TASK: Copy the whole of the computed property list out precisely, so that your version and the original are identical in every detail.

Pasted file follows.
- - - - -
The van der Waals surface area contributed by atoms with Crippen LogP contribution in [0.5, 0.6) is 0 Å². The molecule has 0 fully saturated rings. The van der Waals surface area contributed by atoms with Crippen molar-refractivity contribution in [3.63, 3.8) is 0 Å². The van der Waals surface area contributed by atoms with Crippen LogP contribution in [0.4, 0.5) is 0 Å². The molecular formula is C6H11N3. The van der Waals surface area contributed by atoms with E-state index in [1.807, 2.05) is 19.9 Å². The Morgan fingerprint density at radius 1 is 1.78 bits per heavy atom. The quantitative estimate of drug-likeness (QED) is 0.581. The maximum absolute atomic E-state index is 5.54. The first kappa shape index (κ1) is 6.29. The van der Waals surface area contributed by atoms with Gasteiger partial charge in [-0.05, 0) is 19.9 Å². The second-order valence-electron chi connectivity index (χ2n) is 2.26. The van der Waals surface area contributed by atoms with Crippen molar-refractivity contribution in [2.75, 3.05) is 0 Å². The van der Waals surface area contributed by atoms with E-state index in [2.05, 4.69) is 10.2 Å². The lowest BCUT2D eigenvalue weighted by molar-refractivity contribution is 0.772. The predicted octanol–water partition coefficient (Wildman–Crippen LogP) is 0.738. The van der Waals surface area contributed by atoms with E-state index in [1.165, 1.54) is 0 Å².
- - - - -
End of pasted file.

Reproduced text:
The van der Waals surface area contributed by atoms with Crippen LogP contribution in [0.5, 0.6) is 0 Å². The molecule has 0 fully saturated rings. The van der Waals surface area contributed by atoms with Crippen molar-refractivity contribution in [3.63, 3.8) is 0 Å². The van der Waals surface area contributed by atoms with Crippen LogP contribution in [0.4, 0.5) is 0 Å². The molecular formula is C6H11N3. The van der Waals surface area contributed by atoms with E-state index in [1.807, 2.05) is 19.9 Å². The Morgan fingerprint density at radius 1 is 1.78 bits per heavy atom. The quantitative estimate of drug-likeness (QED) is 0.581. The maximum absolute atomic E-state index is 5.54. The first kappa shape index (κ1) is 6.29. The van der Waals surface area contributed by atoms with Gasteiger partial charge in [-0.05, 0) is 19.9 Å². The second-order valence-electron chi connectivity index (χ2n) is 2.26. The van der Waals surface area contributed by atoms with Crippen molar-refractivity contribution in [2.75, 3.05) is 0 Å². The van der Waals surface area contributed by atoms with E-state index in [2.05, 4.69) is 10.2 Å². The lowest BCUT2D eigenvalue weighted by molar-refractivity contribution is 0.772. The predicted octanol–water partition coefficient (Wildman–Crippen LogP) is 0.738. The van der Waals surface area contributed by atoms with E-state index in [1.165, 1.54) is 0 Å².